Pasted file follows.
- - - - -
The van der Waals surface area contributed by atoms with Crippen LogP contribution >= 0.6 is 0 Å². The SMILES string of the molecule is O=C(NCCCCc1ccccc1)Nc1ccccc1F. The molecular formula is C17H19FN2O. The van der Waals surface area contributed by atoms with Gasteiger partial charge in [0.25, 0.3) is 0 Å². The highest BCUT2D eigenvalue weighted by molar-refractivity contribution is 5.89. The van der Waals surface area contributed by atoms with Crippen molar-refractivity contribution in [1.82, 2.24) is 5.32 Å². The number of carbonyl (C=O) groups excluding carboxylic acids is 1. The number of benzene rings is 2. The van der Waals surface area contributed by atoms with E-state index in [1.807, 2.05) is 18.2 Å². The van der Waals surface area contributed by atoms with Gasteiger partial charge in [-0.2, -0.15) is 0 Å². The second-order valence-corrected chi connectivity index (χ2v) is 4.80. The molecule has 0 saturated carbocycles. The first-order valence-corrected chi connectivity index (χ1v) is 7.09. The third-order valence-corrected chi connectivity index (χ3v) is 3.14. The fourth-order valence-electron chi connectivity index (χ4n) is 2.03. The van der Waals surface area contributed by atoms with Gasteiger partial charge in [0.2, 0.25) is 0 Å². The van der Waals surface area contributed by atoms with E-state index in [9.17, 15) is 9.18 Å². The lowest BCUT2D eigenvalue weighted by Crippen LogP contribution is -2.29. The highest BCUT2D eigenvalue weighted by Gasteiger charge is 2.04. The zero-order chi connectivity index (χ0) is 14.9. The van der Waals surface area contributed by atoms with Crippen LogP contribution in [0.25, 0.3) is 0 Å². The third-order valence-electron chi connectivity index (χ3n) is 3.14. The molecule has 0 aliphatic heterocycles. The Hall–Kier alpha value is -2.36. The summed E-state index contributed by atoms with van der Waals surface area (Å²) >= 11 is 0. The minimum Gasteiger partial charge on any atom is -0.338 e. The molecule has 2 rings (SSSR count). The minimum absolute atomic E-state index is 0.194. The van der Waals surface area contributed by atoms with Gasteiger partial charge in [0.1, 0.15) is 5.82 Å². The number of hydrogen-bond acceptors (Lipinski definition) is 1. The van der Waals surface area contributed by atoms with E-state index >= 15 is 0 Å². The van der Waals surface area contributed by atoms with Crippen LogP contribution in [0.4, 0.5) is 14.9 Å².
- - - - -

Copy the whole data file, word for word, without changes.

The van der Waals surface area contributed by atoms with Crippen LogP contribution >= 0.6 is 0 Å². The SMILES string of the molecule is O=C(NCCCCc1ccccc1)Nc1ccccc1F. The molecular formula is C17H19FN2O. The van der Waals surface area contributed by atoms with Gasteiger partial charge in [0.25, 0.3) is 0 Å². The highest BCUT2D eigenvalue weighted by molar-refractivity contribution is 5.89. The van der Waals surface area contributed by atoms with Crippen molar-refractivity contribution in [1.82, 2.24) is 5.32 Å². The number of carbonyl (C=O) groups excluding carboxylic acids is 1. The number of benzene rings is 2. The van der Waals surface area contributed by atoms with E-state index in [1.807, 2.05) is 18.2 Å². The van der Waals surface area contributed by atoms with Gasteiger partial charge in [-0.2, -0.15) is 0 Å². The second-order valence-corrected chi connectivity index (χ2v) is 4.80. The molecule has 0 saturated carbocycles. The first-order valence-corrected chi connectivity index (χ1v) is 7.09. The third-order valence-corrected chi connectivity index (χ3v) is 3.14. The fourth-order valence-electron chi connectivity index (χ4n) is 2.03. The van der Waals surface area contributed by atoms with Gasteiger partial charge in [0.2, 0.25) is 0 Å². The van der Waals surface area contributed by atoms with E-state index in [9.17, 15) is 9.18 Å². The lowest BCUT2D eigenvalue weighted by Crippen LogP contribution is -2.29. The highest BCUT2D eigenvalue weighted by Gasteiger charge is 2.04. The zero-order chi connectivity index (χ0) is 14.9. The van der Waals surface area contributed by atoms with Crippen LogP contribution in [0.25, 0.3) is 0 Å². The third-order valence-electron chi connectivity index (χ3n) is 3.14. The molecule has 0 aliphatic heterocycles. The Hall–Kier alpha value is -2.36. The summed E-state index contributed by atoms with van der Waals surface area (Å²) >= 11 is 0. The minimum Gasteiger partial charge on any atom is -0.338 e. The molecule has 2 rings (SSSR count). The minimum absolute atomic E-state index is 0.194. The van der Waals surface area contributed by atoms with Gasteiger partial charge in [0.1, 0.15) is 5.82 Å². The number of hydrogen-bond acceptors (Lipinski definition) is 1. The van der Waals surface area contributed by atoms with E-state index >= 15 is 0 Å². The van der Waals surface area contributed by atoms with Crippen LogP contribution in [0.4, 0.5) is 14.9 Å².